Make the most of Nairobi
You may sometimes have to spend the night in Nairobi on your safari in Kenya, so why not take advantage of it? Several luxury hotels have recently shown the scene of the city centre, but if you are not a lover of the city, choose one of the campsites in Nairobi-Emakoko National Park or Ololo Lodge, both great. Just 20 kilometres from the city, staying in the park is a quick way to enhance your wildlife experience at a low cost. And it was also a great experience with a leopard, a lion and a rhino walking across the field against the unique background of tall skyscrapers. Very nice.
The Great Migration
From almost July to September, the animals of the Great Migration can be found on the plains of the Masai Mara as they cross the Mara River from the Serengeti. River crossings are shocking and are right at the top of many lists, but running a Kenyan migration safari right now requires planning and a lot of planning. One of our best tips for travelling to Kenya is to plan a year or more if you want the best places at home. If you want to see wildlife but can’t travel (or don’t have time to plan), consider a safari in Tanzania’s Serengeti – migration takes place all year round, that’s one thing. where and when you want to visit.
Get back to nature
If you want to go on a safari, you will probably look away from it all. Wildlife watching is high on the list, as is some time in nature – not through glassy nature, but real, raw, beautiful nature and, if possible, nothing else around. So why stay in camps and cottages? A good, old-fashioned camp comes back and is an ideal way to experience the forest, as it is designed to have pop-up tents, home-cooked food by the campfire and a unique game (oh and warm rain!). This is the best way to dive into the ground and learn it from the beginning. Check out Gamewatchers Ol Kinyei Adventure Camp and Ol Malo Nomad, where you’ll find the best.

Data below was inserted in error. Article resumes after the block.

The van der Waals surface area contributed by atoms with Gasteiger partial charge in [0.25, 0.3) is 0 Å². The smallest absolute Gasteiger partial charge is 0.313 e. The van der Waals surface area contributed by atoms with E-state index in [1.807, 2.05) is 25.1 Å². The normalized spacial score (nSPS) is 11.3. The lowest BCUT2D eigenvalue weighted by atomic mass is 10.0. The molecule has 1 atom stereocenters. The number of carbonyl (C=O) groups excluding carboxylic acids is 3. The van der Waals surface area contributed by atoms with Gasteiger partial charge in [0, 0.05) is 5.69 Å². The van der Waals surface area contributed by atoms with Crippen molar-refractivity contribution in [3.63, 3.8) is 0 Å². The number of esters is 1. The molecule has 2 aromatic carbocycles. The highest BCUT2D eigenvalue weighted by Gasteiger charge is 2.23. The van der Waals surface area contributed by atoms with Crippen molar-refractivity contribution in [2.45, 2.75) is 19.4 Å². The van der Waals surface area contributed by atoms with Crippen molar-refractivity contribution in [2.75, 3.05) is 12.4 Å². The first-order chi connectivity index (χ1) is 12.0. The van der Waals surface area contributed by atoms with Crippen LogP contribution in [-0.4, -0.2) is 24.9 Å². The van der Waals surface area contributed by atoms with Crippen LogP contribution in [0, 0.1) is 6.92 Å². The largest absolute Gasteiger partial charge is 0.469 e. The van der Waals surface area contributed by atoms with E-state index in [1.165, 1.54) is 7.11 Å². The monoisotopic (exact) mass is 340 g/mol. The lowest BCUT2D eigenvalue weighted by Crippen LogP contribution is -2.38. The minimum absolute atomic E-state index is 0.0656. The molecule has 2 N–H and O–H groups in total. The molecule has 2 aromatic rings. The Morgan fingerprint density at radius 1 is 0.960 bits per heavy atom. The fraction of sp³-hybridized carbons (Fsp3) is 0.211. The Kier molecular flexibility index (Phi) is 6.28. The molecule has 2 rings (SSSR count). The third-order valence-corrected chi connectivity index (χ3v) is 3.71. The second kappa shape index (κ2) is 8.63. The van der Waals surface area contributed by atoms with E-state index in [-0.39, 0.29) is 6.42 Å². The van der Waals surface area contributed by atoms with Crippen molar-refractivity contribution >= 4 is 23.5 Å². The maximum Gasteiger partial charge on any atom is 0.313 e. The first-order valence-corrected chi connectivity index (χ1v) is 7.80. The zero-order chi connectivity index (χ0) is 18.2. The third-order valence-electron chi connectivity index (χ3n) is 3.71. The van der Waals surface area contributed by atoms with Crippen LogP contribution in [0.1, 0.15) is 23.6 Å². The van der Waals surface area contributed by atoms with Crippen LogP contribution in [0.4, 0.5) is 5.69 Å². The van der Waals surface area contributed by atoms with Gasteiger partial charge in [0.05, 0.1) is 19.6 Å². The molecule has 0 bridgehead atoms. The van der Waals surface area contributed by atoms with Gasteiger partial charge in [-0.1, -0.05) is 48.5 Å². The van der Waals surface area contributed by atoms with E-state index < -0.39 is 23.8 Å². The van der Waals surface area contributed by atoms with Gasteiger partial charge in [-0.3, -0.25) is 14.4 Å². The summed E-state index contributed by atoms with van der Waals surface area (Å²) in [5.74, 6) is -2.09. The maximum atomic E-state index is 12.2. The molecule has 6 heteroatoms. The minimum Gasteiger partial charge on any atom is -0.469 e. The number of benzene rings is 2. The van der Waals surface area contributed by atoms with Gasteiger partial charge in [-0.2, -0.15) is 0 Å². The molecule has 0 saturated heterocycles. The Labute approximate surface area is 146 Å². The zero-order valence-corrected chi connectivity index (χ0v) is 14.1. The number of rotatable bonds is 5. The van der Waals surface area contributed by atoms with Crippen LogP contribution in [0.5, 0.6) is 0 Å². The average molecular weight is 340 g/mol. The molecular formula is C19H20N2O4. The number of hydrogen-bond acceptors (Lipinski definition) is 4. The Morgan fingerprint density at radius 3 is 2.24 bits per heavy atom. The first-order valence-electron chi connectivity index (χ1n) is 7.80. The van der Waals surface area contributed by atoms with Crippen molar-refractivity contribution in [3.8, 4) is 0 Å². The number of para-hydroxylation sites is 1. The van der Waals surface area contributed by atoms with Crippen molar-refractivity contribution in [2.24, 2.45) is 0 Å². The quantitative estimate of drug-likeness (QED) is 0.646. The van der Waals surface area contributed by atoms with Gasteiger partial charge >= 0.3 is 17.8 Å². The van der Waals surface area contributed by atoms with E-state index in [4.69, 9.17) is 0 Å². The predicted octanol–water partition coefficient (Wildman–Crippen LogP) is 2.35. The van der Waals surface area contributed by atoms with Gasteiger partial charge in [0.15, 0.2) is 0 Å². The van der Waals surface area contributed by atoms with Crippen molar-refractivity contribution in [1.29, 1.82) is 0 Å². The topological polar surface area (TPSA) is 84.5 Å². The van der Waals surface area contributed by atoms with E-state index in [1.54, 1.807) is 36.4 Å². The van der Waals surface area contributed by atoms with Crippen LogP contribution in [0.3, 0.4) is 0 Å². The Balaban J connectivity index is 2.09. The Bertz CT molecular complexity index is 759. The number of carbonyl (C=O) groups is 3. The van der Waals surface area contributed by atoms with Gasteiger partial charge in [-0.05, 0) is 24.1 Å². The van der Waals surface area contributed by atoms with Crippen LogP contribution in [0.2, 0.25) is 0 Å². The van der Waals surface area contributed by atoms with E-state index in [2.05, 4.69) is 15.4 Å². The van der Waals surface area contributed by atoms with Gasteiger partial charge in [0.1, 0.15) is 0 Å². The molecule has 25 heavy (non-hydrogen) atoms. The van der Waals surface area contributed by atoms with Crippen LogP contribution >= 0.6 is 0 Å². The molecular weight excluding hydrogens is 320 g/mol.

When should I go?
July to October is summer in Kenya and almost like the Great Migration breaks through the plains of the Mara. Thanks to the attractiveness of migration, great wildlife watching in other parks and lots of sunshine, it is a very popular travel time, but many people have the same idea … If you are looking for a little winter day at the beach, January to March is a very good time to visit. Expect mild temperatures and excellent water visibility up to 30 meters if you enjoy scuba diving and snorkelling. For those who want to save a few cents or travel at the last minute, February, March and June are good times to visit. Animal cubs grow around the green meadow, you can avoid big storms (less chance of getting stuck in the mud) and there are some great offers.